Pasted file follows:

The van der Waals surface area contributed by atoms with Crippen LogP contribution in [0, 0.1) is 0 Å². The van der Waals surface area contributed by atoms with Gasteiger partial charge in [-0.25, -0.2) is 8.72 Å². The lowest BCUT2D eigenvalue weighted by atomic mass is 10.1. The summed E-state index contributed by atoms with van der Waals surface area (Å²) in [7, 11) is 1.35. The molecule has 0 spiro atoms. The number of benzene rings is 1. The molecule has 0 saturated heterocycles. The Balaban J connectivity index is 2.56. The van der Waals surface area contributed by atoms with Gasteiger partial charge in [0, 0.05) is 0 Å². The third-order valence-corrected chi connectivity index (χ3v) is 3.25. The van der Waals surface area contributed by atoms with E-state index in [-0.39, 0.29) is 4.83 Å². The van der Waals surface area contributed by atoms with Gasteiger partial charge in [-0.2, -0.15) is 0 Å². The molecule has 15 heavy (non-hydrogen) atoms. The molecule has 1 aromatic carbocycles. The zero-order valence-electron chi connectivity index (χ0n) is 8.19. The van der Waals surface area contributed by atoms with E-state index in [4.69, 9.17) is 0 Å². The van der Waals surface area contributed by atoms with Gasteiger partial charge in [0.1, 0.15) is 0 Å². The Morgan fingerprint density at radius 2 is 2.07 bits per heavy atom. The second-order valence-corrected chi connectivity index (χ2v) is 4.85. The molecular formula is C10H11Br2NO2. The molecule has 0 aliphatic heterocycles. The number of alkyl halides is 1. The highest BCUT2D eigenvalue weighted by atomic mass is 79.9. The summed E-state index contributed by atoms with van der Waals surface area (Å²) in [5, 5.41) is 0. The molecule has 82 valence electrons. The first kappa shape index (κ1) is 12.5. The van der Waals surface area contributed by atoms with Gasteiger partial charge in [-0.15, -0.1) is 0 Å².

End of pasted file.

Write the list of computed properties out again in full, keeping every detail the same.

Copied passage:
The van der Waals surface area contributed by atoms with Crippen LogP contribution in [0, 0.1) is 0 Å². The van der Waals surface area contributed by atoms with Gasteiger partial charge in [-0.25, -0.2) is 8.72 Å². The lowest BCUT2D eigenvalue weighted by atomic mass is 10.1. The summed E-state index contributed by atoms with van der Waals surface area (Å²) in [7, 11) is 1.35. The molecule has 0 spiro atoms. The number of benzene rings is 1. The molecule has 0 saturated heterocycles. The Balaban J connectivity index is 2.56. The van der Waals surface area contributed by atoms with Gasteiger partial charge in [0, 0.05) is 0 Å². The third-order valence-corrected chi connectivity index (χ3v) is 3.25. The van der Waals surface area contributed by atoms with E-state index in [-0.39, 0.29) is 4.83 Å². The van der Waals surface area contributed by atoms with Gasteiger partial charge in [-0.2, -0.15) is 0 Å². The molecule has 15 heavy (non-hydrogen) atoms. The molecule has 1 aromatic carbocycles. The zero-order valence-electron chi connectivity index (χ0n) is 8.19. The van der Waals surface area contributed by atoms with E-state index in [4.69, 9.17) is 0 Å². The van der Waals surface area contributed by atoms with Gasteiger partial charge in [0.1, 0.15) is 0 Å². The Morgan fingerprint density at radius 2 is 2.07 bits per heavy atom. The second-order valence-corrected chi connectivity index (χ2v) is 4.85. The molecular formula is C10H11Br2NO2. The molecule has 0 aliphatic heterocycles. The number of alkyl halides is 1. The highest BCUT2D eigenvalue weighted by atomic mass is 79.9. The summed E-state index contributed by atoms with van der Waals surface area (Å²) in [5, 5.41) is 0. The molecule has 82 valence electrons. The first kappa shape index (κ1) is 12.5. The van der Waals surface area contributed by atoms with Gasteiger partial charge in [-0.15, -0.1) is 0 Å².